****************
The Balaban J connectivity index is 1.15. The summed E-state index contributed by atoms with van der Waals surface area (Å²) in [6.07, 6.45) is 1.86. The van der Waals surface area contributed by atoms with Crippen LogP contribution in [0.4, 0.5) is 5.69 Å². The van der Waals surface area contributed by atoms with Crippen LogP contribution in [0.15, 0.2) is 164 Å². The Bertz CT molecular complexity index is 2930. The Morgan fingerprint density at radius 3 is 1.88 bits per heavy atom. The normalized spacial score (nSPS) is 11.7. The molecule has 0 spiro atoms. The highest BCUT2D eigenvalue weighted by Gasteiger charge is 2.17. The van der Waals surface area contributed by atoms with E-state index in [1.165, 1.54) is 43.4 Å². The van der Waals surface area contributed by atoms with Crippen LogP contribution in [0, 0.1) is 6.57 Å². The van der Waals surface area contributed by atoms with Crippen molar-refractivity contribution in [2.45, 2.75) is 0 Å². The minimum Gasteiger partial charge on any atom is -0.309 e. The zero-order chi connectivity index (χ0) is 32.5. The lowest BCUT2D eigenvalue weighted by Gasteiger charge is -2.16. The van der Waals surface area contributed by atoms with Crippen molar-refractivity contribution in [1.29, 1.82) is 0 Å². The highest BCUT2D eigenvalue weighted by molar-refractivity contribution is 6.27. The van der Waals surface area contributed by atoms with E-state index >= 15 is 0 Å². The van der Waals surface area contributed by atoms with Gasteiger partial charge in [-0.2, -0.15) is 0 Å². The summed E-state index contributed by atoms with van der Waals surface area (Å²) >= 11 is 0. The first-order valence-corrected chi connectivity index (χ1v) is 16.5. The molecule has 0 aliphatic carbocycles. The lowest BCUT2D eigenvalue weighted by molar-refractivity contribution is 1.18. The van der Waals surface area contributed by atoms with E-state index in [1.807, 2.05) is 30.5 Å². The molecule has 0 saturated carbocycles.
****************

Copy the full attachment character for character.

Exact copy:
The Balaban J connectivity index is 1.15. The summed E-state index contributed by atoms with van der Waals surface area (Å²) in [6.07, 6.45) is 1.86. The van der Waals surface area contributed by atoms with Crippen LogP contribution in [0.4, 0.5) is 5.69 Å². The van der Waals surface area contributed by atoms with Crippen LogP contribution in [0.15, 0.2) is 164 Å². The Bertz CT molecular complexity index is 2930. The Morgan fingerprint density at radius 3 is 1.88 bits per heavy atom. The normalized spacial score (nSPS) is 11.7. The molecule has 0 spiro atoms. The highest BCUT2D eigenvalue weighted by Gasteiger charge is 2.17. The van der Waals surface area contributed by atoms with E-state index in [1.165, 1.54) is 43.4 Å². The van der Waals surface area contributed by atoms with Crippen LogP contribution in [0, 0.1) is 6.57 Å². The van der Waals surface area contributed by atoms with Crippen molar-refractivity contribution in [2.45, 2.75) is 0 Å². The minimum Gasteiger partial charge on any atom is -0.309 e. The zero-order chi connectivity index (χ0) is 32.5. The lowest BCUT2D eigenvalue weighted by Gasteiger charge is -2.16. The van der Waals surface area contributed by atoms with Crippen molar-refractivity contribution in [1.29, 1.82) is 0 Å². The highest BCUT2D eigenvalue weighted by molar-refractivity contribution is 6.27. The van der Waals surface area contributed by atoms with E-state index >= 15 is 0 Å². The van der Waals surface area contributed by atoms with Gasteiger partial charge in [-0.2, -0.15) is 0 Å². The summed E-state index contributed by atoms with van der Waals surface area (Å²) >= 11 is 0. The first-order valence-corrected chi connectivity index (χ1v) is 16.5. The molecule has 0 aliphatic carbocycles. The lowest BCUT2D eigenvalue weighted by molar-refractivity contribution is 1.18. The van der Waals surface area contributed by atoms with E-state index in [1.807, 2.05) is 30.5 Å². The molecule has 0 saturated carbocycles.